Where is Caribbean Calcite From?
Caribbean Calcite only has one known occurrence, and it’s not somewhere you’ll be able to just drive to. The material was only discovered in 2019, although there are some similar calcites from other parts of the world.
All authentic Caribbean Calcite comes from Pakistan. I’ve been unable to find out which region or portion of the country it’s mined in.
What is known is that the material is produced by a small number of family-operated businesses in Pakistan itself. Here the material is generally cut into pillars and spheres for export, which is how it ends up in the hands of mineral and crystal dealers all over the world.
Is There Fake Caribbean Calcite?
Like any stone that is in high demand, the market for Caribbean Calcite has a few fakes and frauds out there. Most of these are other natural stones that are being passed off as Caribbean Calcite in order to cash in on the current demand for the stuff.
Amazonite Sold as Caribbean Calcite
Among these, the most common that I saw were low-grade amazonite being passed off as Caribbean Calcite. Amazonite can easily be distinguished from Caribbean Calcite by looking for parallel white lines in the blue-green section of the stone. This is different from the stripes sometimes seen in banded calcite forms, and it’s actually inclusions of albite in the blue microcline that makes up amazonite.
Other Forms of Calcite Sold as Caribbean Calcite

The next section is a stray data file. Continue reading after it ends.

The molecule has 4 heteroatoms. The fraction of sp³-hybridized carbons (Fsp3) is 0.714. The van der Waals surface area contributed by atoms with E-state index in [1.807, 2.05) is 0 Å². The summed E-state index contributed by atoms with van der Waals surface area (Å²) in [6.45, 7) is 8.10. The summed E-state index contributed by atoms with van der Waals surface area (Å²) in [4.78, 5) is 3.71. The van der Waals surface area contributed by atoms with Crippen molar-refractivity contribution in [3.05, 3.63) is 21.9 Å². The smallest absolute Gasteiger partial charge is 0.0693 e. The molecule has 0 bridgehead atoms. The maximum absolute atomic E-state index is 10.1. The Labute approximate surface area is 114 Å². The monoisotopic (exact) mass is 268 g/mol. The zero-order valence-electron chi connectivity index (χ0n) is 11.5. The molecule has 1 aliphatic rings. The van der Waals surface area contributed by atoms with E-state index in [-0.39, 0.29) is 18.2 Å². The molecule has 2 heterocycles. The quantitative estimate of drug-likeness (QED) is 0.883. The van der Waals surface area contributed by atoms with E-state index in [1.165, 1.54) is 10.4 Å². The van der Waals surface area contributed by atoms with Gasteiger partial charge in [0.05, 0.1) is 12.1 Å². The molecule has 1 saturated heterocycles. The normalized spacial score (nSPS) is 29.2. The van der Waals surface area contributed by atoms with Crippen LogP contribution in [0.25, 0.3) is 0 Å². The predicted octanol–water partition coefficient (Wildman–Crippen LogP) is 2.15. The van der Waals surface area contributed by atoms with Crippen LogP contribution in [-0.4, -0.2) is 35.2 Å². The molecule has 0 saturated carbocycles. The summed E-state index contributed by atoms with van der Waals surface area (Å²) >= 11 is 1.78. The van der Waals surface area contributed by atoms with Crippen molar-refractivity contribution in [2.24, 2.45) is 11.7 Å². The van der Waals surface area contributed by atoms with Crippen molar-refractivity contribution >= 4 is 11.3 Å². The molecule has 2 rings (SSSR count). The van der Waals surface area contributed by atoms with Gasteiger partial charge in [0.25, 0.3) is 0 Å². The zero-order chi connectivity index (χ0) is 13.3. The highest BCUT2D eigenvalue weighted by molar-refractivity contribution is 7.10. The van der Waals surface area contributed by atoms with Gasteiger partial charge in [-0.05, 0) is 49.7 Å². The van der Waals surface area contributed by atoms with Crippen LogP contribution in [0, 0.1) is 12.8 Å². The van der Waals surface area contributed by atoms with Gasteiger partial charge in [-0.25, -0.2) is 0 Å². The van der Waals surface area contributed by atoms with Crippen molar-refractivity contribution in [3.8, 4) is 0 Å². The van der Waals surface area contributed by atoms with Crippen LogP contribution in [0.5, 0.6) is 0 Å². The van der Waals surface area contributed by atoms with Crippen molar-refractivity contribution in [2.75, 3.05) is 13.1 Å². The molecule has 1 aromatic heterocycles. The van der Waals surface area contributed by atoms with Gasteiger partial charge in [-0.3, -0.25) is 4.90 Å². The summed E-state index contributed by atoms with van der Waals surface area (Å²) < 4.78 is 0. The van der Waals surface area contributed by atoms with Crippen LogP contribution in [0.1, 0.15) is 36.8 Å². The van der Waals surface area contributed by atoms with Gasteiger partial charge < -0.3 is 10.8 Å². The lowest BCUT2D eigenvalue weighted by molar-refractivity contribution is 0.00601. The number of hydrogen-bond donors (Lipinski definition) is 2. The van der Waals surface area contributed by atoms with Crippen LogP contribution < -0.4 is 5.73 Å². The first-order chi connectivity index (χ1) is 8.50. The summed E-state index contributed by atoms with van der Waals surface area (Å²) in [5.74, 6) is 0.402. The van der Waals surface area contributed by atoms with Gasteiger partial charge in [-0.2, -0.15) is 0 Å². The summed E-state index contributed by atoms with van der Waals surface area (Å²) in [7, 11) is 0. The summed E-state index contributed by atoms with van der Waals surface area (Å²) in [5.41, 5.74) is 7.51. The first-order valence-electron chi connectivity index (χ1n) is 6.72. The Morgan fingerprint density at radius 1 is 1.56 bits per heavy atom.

Likewise, you’ll occasionally see other calcite forms passed off as Caribbean Calcite. Some may be dyed, as Caribbean Calcite is often pale. In general, they’re “too blue” to pass for someone familiar with the material. All samples of Caribbean Calcite I’ve seen have a green tone to the blue that makes up the calcite.
These samples may be hard or impossible to distinguish from Caribbean Calcite at home, at least with one hundred percent confidence. Just be wary when buying online, even from reputable dealers since their wholesalers may have begun the lie in the first place. The stone is distinctive when you’ve seen enough of it, but in the meantime caution is the best policy to take towards buying a sample.
Less Impressive Might Be Better
Unfortunately, many of the best-looking samples of Caribbean Calcite may not be the correct mineral. Remember that this stuff is generally pale, and you may be better off buying a less impressive specimen if you want to make sure that you have the real deal in your hands.
Lapidary Uses of Caribbean Calcite
Caribbean Calcite is generally found in different cut forms available from vendors. These include pillars, spheres, and the other usual suspects. Calcite and aragonite are both easy to cut and grind, and the larger size of massive calcite pieces lends well to making decorative objects.
The distinctive form and colors of Caribbean Calcite have made it a mineral in high demand.